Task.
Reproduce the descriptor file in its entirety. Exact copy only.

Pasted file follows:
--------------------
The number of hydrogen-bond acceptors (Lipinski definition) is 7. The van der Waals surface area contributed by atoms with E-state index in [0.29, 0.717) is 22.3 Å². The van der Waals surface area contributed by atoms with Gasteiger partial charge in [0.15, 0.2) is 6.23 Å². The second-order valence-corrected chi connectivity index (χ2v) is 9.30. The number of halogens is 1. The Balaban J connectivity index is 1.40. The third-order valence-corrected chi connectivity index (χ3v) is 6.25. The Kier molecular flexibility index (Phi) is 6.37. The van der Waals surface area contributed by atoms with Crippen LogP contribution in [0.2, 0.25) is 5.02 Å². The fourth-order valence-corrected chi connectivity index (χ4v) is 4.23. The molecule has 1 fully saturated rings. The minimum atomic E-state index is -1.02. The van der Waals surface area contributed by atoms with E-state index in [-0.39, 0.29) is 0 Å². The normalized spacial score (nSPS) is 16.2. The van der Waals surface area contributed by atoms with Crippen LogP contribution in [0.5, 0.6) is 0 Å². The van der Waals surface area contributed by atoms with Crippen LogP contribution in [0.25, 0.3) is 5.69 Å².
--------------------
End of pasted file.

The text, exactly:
The number of hydrogen-bond acceptors (Lipinski definition) is 7. The van der Waals surface area contributed by atoms with E-state index in [0.29, 0.717) is 22.3 Å². The van der Waals surface area contributed by atoms with Gasteiger partial charge in [0.15, 0.2) is 6.23 Å². The second-order valence-corrected chi connectivity index (χ2v) is 9.30. The number of halogens is 1. The Balaban J connectivity index is 1.40. The third-order valence-corrected chi connectivity index (χ3v) is 6.25. The Kier molecular flexibility index (Phi) is 6.37. The van der Waals surface area contributed by atoms with Crippen LogP contribution in [0.2, 0.25) is 5.02 Å². The fourth-order valence-corrected chi connectivity index (χ4v) is 4.23. The molecule has 1 fully saturated rings. The minimum atomic E-state index is -1.02. The van der Waals surface area contributed by atoms with E-state index in [-0.39, 0.29) is 0 Å². The normalized spacial score (nSPS) is 16.2. The van der Waals surface area contributed by atoms with Crippen LogP contribution in [0.5, 0.6) is 0 Å². The van der Waals surface area contributed by atoms with Crippen LogP contribution in [0.25, 0.3) is 5.69 Å².